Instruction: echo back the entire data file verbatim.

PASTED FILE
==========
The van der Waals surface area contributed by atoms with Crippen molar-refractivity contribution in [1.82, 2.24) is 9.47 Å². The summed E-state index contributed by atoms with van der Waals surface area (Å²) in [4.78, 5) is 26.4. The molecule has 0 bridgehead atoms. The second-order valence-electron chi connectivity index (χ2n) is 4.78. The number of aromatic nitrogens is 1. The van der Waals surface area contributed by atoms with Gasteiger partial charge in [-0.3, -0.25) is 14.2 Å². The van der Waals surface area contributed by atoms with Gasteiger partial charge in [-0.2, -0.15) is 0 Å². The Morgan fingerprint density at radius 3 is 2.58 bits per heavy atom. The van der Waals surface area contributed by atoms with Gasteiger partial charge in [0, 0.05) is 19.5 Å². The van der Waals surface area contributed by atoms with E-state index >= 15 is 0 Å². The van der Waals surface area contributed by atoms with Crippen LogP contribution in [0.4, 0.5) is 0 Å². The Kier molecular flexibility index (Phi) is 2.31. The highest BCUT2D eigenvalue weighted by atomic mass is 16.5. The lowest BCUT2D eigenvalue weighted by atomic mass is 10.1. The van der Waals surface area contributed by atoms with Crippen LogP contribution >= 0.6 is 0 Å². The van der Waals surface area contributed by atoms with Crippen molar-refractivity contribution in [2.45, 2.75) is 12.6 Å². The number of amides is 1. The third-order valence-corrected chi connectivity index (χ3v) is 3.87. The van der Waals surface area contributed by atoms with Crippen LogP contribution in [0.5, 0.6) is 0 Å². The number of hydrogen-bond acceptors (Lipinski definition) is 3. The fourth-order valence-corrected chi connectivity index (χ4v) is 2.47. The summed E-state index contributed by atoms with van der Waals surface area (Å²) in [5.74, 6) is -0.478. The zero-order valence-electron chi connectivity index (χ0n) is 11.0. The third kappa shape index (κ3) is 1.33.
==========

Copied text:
The van der Waals surface area contributed by atoms with Crippen molar-refractivity contribution in [1.82, 2.24) is 9.47 Å². The summed E-state index contributed by atoms with van der Waals surface area (Å²) in [4.78, 5) is 26.4. The molecule has 0 bridgehead atoms. The second-order valence-electron chi connectivity index (χ2n) is 4.78. The number of aromatic nitrogens is 1. The van der Waals surface area contributed by atoms with Gasteiger partial charge in [-0.3, -0.25) is 14.2 Å². The van der Waals surface area contributed by atoms with Gasteiger partial charge in [-0.2, -0.15) is 0 Å². The Morgan fingerprint density at radius 3 is 2.58 bits per heavy atom. The van der Waals surface area contributed by atoms with Gasteiger partial charge in [0, 0.05) is 19.5 Å². The van der Waals surface area contributed by atoms with E-state index >= 15 is 0 Å². The van der Waals surface area contributed by atoms with Crippen LogP contribution in [0.4, 0.5) is 0 Å². The Kier molecular flexibility index (Phi) is 2.31. The highest BCUT2D eigenvalue weighted by atomic mass is 16.5. The lowest BCUT2D eigenvalue weighted by atomic mass is 10.1. The van der Waals surface area contributed by atoms with Crippen LogP contribution >= 0.6 is 0 Å². The van der Waals surface area contributed by atoms with Crippen molar-refractivity contribution in [2.45, 2.75) is 12.6 Å². The number of amides is 1. The third-order valence-corrected chi connectivity index (χ3v) is 3.87. The van der Waals surface area contributed by atoms with Crippen LogP contribution in [0.5, 0.6) is 0 Å². The number of hydrogen-bond acceptors (Lipinski definition) is 3. The fourth-order valence-corrected chi connectivity index (χ4v) is 2.47. The summed E-state index contributed by atoms with van der Waals surface area (Å²) in [5.74, 6) is -0.478. The zero-order valence-electron chi connectivity index (χ0n) is 11.0. The third kappa shape index (κ3) is 1.33.